Assistant Professor, Department of Psychology
Ph.D. Stanford University
Postdoctoral Fellowship, Yale University
Research Interests: Cognitive Neuroscience, Memory, Cognitive Control, fMRI Methods
Overview: I am interested in how our perceptual experiences are transformed into memories and how we recreate and selectively recall these experiences. Research in my lab makes use of behavioral and neuroimaging methods (primarily fMRI) with an emphasis on applying machine learning algorithms and multivariate pattern analyses to neuroimaging data in order to understand how memories are represented and transformed in distributed patterns of brain activity.
Some of the specific topics my lab addresses include: What are the cognitive and neural mechanisms that cause forgetting? How is competition between memories signaled and resolved in the brain during retrieval? How do we reduce interference between memories during encoding? Addressing these questions involves understanding the interactions and relative contributions of fronto-parietal cortex and medial temporal lobe structures.
Decomposing Parietal Memory Reactivation to Predict Consequences of Remembering.
Cereb Cortex. 2018 Aug 23;:
Authors: Lee H, Samide R, Richter FR, Kuhl BA
Memory retrieval can strengthen, but also distort memories. Parietal cortex is a candidate region involved in retrieval-induced memory changes as it reflects retrieval success and represents retrieved content. Here, we conducted an fMRI experiment to test whether different forms of parietal reactivation predict distinct consequences of retrieval. Subjects studied associations between words and pictures of faces, scenes, or objects, and then repeatedly retrieved half of the pictures, reporting the vividness of the retrieved pictures ("retrieval practice"). On the following day, subjects completed a recognition memory test for individual pictures. Critically, the test included lures highly similar to studied pictures. Behaviorally, retrieval practice increased both hit and false alarm (FA) rates to similar lures, confirming a causal influence of retrieval on subsequent memory. Using pattern similarity analyses, we measured two different levels of reactivation during retrieval practice: generic "category-level" reactivation and idiosyncratic "item-level" reactivation. Vivid remembering during retrieval practice was associated with stronger category- and item-level reactivation in parietal cortex. However, these measures differentially predicted subsequent recognition memory performance: whereas higher category-level reactivation tended to predict FAs to lures, item-level reactivation predicted correct rejections. These findings indicate that parietal reactivation can be decomposed to tease apart distinct consequences of memory retrieval.
PMID: 30137255 [PubMed - as supplied by publisher]
Parietal representations of stimulus features are amplified during memory retrieval and flexibly aligned with top-down goals.
J Neurosci. 2018 Jul 27;:
Authors: Favila SE, Samide R, Sweigart SC, Kuhl BA
In studies of human episodic memory, the phenomenon of reactivation has traditionally been observed in regions of occipitotemporal cortex (OTC) involved in visual perception. However, reactivation also occurs in lateral parietal cortex (LPC), and recent evidence suggests that stimulus-specific reactivation may be stronger in LPC than in OTC. These observations raise important questions about the nature of memory representations in LPC and their relationship to representations in OTC. Here, we report two fMRI experiments that quantified stimulus feature information (color and object category) within LPC and OTC, separately during perception and memory retrieval, in male and female human subjects. Across both experiments, we observed a clear dissociation between OTC and LPC: while feature information in OTC was relatively stronger during perception than memory, feature information in LPC was relatively stronger during memory than perception. Thus, while OTC and LPC represented common stimulus features in our experiments, they preferentially represented this information during different stages. In LPC, this bias toward mnemonic information co-occured with stimulus-level reinstatement during memory retrieval. In Experiment 2, we considered whether mnemonic feature information in LPC was flexibly and dynamically shaped by top-down retrieval goals. Indeed, we found that dorsal LPC preferentially represented retrieved feature information that addressed the current goal. In contrast, ventral LPC represented retrieved features independent of the current goal. Collectively, these findings provide insight into the nature and significance of mnemonic representations in LPC and constitute an important bridge between putative mnemonic and control functions of parietal cortex.SIGNIFICANCE STATEMENTWhen humans remember an event from the past, patterns of sensory activity that were present during the initial event are thought to be reactivated. Here, we investigated the role of lateral parietal cortex (LPC), a high-level region of association cortex, in representing prior visual experiences. We find that LPC contained stronger information about stimulus features during memory retrieval than during perception. We also found that current task goals influenced the strength of stimulus feature information in LPC during memory. These findings suggest that, in addition to early sensory areas, high-level areas of cortex like LPC represent visual information during memory retrieval, and that these areas may play a special role in flexibly aligning memories with current goals.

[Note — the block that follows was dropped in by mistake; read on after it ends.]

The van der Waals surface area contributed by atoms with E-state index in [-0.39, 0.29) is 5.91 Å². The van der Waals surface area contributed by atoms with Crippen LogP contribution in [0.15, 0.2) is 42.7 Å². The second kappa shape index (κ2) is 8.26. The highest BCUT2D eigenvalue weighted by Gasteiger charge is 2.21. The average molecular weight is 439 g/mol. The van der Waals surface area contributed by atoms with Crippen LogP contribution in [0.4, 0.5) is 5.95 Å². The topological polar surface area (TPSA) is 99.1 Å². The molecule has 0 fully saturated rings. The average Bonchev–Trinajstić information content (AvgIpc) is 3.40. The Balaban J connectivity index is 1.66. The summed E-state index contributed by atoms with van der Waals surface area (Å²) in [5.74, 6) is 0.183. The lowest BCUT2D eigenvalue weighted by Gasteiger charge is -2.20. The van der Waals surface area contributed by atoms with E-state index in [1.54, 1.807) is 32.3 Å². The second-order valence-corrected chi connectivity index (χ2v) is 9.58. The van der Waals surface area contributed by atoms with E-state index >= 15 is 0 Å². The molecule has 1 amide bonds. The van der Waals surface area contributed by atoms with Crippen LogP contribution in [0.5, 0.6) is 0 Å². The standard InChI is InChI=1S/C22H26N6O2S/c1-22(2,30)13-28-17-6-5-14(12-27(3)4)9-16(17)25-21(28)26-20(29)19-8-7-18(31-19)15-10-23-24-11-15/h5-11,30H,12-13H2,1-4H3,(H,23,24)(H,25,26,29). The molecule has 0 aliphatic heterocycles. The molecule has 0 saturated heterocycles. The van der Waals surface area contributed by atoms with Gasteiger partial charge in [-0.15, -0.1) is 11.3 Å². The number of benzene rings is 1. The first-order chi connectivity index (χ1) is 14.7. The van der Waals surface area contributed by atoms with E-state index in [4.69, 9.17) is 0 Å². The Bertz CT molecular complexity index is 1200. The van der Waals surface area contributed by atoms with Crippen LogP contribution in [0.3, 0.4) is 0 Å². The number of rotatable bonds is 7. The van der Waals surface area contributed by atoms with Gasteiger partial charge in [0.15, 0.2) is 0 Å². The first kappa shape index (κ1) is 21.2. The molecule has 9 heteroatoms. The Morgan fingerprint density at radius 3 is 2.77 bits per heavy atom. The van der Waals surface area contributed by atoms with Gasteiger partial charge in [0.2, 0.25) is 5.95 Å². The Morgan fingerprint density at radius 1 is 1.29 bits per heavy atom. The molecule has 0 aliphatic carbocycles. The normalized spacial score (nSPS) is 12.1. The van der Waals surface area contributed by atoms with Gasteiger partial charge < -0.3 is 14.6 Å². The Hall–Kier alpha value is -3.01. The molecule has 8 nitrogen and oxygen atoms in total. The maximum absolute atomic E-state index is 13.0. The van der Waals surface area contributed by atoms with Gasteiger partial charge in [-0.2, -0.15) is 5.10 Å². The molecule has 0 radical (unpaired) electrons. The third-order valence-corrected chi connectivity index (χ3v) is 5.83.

PMID: 30054390 [PubMed - as supplied by publisher]